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Govt issues ‘no deal’ guidance for local businesses

Photo by Johnny Bugeja.

The Gibraltar Government has issued guidance for local businesses in the event negotiators fail to reach agreement on a UK/EU treaty for Gibraltar.

The advice aims to encourage businesses to look carefully at potential problems that may arise for their operations if negotiations end without a deal and transitional provisions cease to apply.

In a ‘no deal’ scenario, longer frontier queues can be expected as a result of Schengen controls including the systematic scanning and stamping of passports, the Government said.

While detailed traffic management plans have been prepared, these will serve solely to mitigate the impact, it added.

“The delays that are to be expected have the potential to disrupt businesses, particularly those which employ significant numbers from across the border or those whose customers are primarily made up of visitors to Gibraltar,” the government said.

“It is because of this expected disruption that business should do their utmost to try to manage, as far as possible, the difficulties which have been foreseen.”

“For example, it would be prudent for businesses to identify staff members who live across the border and consult them on the ways which employers can facilitate their day-to-day management of commutes.”

The Government also encouraged the introduction of flexible hours to alleviate potential delays because of border queues.

With respect to frontier workers providing essential services, such as healthcare services, the Government has in place plans to house a sufficient number of workers to cover key services in an emergency scenario.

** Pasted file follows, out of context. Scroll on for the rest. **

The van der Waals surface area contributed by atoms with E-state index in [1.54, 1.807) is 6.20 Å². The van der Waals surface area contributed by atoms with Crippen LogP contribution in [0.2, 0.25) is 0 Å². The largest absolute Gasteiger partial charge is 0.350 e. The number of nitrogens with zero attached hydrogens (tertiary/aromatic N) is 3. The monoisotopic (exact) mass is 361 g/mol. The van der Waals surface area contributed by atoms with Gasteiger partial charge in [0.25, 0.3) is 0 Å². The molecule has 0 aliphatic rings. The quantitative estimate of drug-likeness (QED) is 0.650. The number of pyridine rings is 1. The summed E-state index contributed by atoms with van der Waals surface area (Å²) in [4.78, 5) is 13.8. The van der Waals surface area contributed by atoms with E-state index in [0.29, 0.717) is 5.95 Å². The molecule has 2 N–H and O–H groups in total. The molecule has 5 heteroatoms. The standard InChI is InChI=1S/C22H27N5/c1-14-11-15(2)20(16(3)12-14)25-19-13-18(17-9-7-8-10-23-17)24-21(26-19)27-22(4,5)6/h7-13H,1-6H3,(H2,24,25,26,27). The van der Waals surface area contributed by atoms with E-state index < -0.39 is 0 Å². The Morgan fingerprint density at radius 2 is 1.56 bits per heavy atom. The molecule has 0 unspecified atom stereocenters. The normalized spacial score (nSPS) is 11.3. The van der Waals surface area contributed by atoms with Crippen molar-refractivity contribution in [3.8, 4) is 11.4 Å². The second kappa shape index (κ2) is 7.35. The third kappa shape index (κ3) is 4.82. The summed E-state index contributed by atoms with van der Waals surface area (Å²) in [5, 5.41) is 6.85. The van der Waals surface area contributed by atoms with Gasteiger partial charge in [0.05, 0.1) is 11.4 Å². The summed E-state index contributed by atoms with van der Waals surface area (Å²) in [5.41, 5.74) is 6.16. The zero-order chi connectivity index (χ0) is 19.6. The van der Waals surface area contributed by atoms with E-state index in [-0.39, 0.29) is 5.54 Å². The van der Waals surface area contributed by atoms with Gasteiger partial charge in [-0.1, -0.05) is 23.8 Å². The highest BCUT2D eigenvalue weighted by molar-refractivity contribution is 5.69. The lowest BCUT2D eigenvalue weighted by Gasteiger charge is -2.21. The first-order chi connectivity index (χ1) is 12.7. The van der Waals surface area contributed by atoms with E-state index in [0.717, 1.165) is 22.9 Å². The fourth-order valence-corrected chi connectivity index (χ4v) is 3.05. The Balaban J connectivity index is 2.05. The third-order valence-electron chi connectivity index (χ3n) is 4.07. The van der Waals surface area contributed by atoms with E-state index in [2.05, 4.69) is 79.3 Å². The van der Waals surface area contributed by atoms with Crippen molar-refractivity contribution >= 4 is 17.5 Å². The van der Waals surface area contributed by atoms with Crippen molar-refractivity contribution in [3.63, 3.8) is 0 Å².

On the movement of goods, the only products affected will be UK products of animal origin.

“If coming from the UK via the customs territory of the EU, such products have, since 1 January 2021, had to be cleared at the Algeciras Border Control Post,” the Technical Notice said.

“Upon clearance, consignments make their way to Gibraltar by ferry and these are unloaded with the assistance of new port facilities installed last year. The service provided by the ferry is now privately funded by those companies that make use of it.”

The Government said no further changes are anticipated in the case of a ‘no deal’ regarding the movement of goods.

But in the event of a ‘no deal’, holders of Gibraltar licences issued to road haulage operators, and to bus and coach operators, will no longer have a legal entitlement to operate in Spain or the EU.

Businesses have been asked to prepare by making arrangements for operations conducted on EU territory to be carried out by appropriately licenced operators.

When it comes to Gibraltar’s waste, a ‘no deal’ will still mean Gibraltar can legally export waste to facilities in Spain, but as a matter of prudence the Government has explored other options.

“It is of fundamental importance for the business community to, on the basis of the guidance provided, prepare itself for the possibility of a [Non-Negotiated Outcome] NNO,” the Government said.

“This will mitigate the effect of no treaty to the greatest extent possible. It will clearly be impossible to mitigate those effects completely because in many areas the new situation will simply reflect the new position outside of the EU.”

The full guidance issued by No.6 Convent Place is available on the Gibraltar Government’s website.

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